TAMPA — A judge set aside the criminal convictions Monday of Robert DuBoise, a Tampa man who served 37 years in prison for a murder and rape he did not commit.
A two-hour court hearing concluded with Hillsborough Circuit Judge Christopher Nash formally undoing DuBoise' convictions, absolving him of the crimes and clearing the way for his new life as a free person.
“This court has failed you for 37 years,” Nash told DuBoise. “I think it would be reasonable for you to feel a lot of resentment and bitterness about those 37 years. But you instead seem to have an uncommon capacity for grace and forgiveness. ... And I admire you for those qualities. ... I wish you happiness going forward."
In a news conference after the hearing, DuBoise thanked Susan Friedman, the attorney for the New York-based Innocence Project who spearheaded efforts to prove his innocence. He also thanked State Attorney Andrew Warren and Teresa Hall, the attorney in charge of the conviction review unit, who identified the DNA evidence that secured his exoneration. He said it was reassuring to know that there are honest people working in the system.
“From day one, they only sought the truth,” DuBoise said.
Warren established the conviction review unit two years ago. The specialized body within the State Attorney’s Office reviews old cases in which defendants claim to be innocent in an effort to root out wrongful convictions. It is one of four such units in Florida. DuBoise' is their first murder case that has produced an exoneration.
“There is simply no reason for a prosecutor, when faced with the possibility of a wrongful conviction, to simply shrug their shoulders and say, ‘Sorry there’s nothing we can do,’” Warren said. “There is always something we can do.”
DuBoise, 55, was convicted of the 1983 murder of Barbara Grams. She was 19 and worked at a restaurant in a Tampa shopping mall. On Aug. 19, 1983, a dentist found her body in a yard behind his office at 3911 N Boulevard. She had been raped and beaten.
Tampa police arrested DuBoise a couple months later. A forensic dentist, Dr. Richard Souviron, examined a model of DuBoise’ teeth and told investigators that it matched a bite mark on Grams’ cheek. A jailhouse informant, who claimed that DuBoise made a confession about sex with a woman, also helped secure his conviction.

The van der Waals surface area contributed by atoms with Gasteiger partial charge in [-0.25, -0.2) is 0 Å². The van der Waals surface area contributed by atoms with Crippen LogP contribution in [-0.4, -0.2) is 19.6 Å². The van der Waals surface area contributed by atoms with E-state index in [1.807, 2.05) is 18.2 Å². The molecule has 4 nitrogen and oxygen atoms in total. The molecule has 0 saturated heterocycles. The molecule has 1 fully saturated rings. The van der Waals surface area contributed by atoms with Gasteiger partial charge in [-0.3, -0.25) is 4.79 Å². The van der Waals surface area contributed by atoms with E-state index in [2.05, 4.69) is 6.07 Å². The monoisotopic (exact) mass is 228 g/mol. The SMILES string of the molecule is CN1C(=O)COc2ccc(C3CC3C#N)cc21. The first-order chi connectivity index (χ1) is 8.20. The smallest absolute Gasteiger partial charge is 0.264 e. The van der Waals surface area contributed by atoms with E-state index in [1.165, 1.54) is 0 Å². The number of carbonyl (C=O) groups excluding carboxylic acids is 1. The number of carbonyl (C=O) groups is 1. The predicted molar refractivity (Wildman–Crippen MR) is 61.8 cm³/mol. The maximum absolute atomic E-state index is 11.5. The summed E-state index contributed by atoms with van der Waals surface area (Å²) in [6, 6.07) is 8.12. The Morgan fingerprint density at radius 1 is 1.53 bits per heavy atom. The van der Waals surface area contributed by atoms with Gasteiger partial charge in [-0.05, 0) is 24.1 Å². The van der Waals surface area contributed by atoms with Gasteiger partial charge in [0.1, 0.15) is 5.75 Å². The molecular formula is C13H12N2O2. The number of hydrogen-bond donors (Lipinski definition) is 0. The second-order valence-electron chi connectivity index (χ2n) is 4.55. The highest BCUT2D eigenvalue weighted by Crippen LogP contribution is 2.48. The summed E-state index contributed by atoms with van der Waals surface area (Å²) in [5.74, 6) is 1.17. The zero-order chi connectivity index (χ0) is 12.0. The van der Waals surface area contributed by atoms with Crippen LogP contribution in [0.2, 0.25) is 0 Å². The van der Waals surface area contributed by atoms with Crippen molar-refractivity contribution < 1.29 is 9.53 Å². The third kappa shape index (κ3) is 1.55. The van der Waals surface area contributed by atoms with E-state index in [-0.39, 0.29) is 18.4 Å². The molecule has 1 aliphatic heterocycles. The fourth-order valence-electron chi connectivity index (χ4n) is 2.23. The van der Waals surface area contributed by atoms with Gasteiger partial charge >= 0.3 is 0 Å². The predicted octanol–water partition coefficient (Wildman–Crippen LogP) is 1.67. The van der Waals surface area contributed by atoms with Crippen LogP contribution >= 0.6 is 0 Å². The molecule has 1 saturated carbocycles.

In recent years, studies have demonstrated that bite-mark evidence is scientifically unreliable. It has led to a number of wrongful convictions. Organizations such as the Innocence Project also have raised concerns about the frequency with which jailhouse snitches contribute to wrongful convictions.
Friedman began representing DuBoise in 2018. She brought his case to the attention of Warren’s office.
Teresa Hall, the attorney in charge of the conviction review unit, found that much of the evidence had been destroyed long ago. But she learned that the Hillsborough medical examiner had stored slides from a rape kit taken during Grams' autopsy. The slides were sent to a private lab for DNA testing.
On Aug. 20, results showed the samples contained DNA from two men. Robert DuBoise was not one of them.
One of the people whose DNA was identified is now a person of interest, Warren has said. His name has not been disclosed, but Warren said he poses no threat to the public. An investigation remains ongoing.
In Monday’s hearing, the judge heard testimony from Adam Freeman, a former president of the American Board of Forensic Odontology. He detailed the evolution of bite-mark analysis, referencing a number of studies, including a 2009 report by the National Academy of Sciences, which found there is no scientific basis to support the notion that a bite mark on human skin can be matched to a specific biter.
Freeman likened bite-mark analysis to two people gazing at clouds in the sky, one saying that a cloud looks like an alligator and the other saying the same cloud looks like a bear.
He also detailed his own review and analysis of DuBoise’ case. He explained that bruising on Grams' cheek wasn’t a bite mark at all. He also criticized methods that were used to preserve the mark and to create teeth models. He was especially critical of the methods and conclusions of Dr. Souviron, whom he called a mentor.
When reached two weeks ago, Souviron told a Tampa Bay Times reporter that he would not testify the same way today that he did 37 years ago.
“There’s no question, I feel terrible," Souviron told the Times.
Judge Nash two weeks ago approved DuBoise' immediate release from prison.
Since then, DuBoise has found a home at the Sunny Center, a charity that provides help and housing for exonerees. State law allows financial compensation for some wrongfully incarcerated people, but excludes those with prior convictions. DuBoise was convicted of a minor burglary case as a teenager, making him ineligible.
Before Monday’s hearing, Warren’s announced a partnership with the Innocence Project to review past convictions that relied on bite-mark evidence. The process will be arduous, as old court records are not sorted based on the type of evidence used, and individual case files are stored in boxes with yellowing paper and aging cassette tapes.
He said his office could use help. He called on people who may know of a wrongful conviction in Hillsborough County to submit a petition to his conviction review unit.
“Our hope is that we won’t find another Robert DuBoise in Hillsborough County," he said. “If we don’t, it won’t be for a lack of trying.”